Upper extremity function is affected by a variety of neurological conditions. Robotic exoskeletons offer a potential solution for motor restoration. However, their systematic adoption is limited by challenges relative to human intention detection and device control. This position article offers a focused perspective on this topic. That is, on how knowledge gained from the design and implementation of human–machine interfaces (HMIs) for bionic arms can benefit the field of rehabilitation exoskeletons. Three broadly used HMIs in bionic arms are here investigated, including surface electromyography, impedance, and body-powered control. We propose that combinations of these HMIs could push forward upper extremity exoskeleton development. In this context, we provide concrete applicative examples in two selected clinical scenarios, including post-stroke and Duchenne muscular dystrophy individuals. The discussed solutions can open new avenues for the translation of robotic exoskeletons in a large set of clinical settings and enable a class of exoskeleton technologies that could support a broader range of impairment and disease types.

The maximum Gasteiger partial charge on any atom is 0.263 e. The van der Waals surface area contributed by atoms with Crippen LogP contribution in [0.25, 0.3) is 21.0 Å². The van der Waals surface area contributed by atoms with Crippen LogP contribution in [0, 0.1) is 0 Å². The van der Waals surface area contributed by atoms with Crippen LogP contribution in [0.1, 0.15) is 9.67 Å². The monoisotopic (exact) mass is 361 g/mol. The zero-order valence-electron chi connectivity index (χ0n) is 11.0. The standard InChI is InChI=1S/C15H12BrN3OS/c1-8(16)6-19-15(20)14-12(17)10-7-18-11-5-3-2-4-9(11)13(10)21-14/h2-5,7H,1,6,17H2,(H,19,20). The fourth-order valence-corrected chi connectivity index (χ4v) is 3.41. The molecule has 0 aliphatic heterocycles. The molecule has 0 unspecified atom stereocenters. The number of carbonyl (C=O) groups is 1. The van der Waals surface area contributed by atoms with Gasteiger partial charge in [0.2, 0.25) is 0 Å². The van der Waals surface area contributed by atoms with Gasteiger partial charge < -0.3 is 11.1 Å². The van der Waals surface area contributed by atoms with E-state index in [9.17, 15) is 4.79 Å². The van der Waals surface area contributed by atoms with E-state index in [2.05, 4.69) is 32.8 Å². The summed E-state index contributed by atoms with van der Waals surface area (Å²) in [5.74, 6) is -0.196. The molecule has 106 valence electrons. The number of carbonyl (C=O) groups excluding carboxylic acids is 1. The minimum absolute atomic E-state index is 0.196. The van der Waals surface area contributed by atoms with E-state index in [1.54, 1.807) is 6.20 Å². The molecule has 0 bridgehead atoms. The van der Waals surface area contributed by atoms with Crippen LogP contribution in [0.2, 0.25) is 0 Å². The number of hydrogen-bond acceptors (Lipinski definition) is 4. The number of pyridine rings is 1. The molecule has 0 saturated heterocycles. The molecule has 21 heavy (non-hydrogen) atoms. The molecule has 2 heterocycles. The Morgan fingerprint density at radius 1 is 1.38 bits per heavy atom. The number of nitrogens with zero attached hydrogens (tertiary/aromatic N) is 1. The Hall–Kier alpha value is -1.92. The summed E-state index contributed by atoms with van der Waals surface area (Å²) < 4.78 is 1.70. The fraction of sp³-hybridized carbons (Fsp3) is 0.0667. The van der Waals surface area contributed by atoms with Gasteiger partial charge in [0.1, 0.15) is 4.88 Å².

Nizamis, K., Stienen, A. H. A., Kamper, D. G., Keller, T., Plettenburg, D. H., Rouse, E. J., ... Sartori, M. (2019). Transferrable Expertise From Bionic Arms to Robotic Exoskeletons: Perspectives for Stroke and Duchenne Muscular Dystrophy. IEEE Transactions on Medical Robotics and Bionics, 1(2), 88-96. https://doi.org/10.1109/TMRB.2019.2912453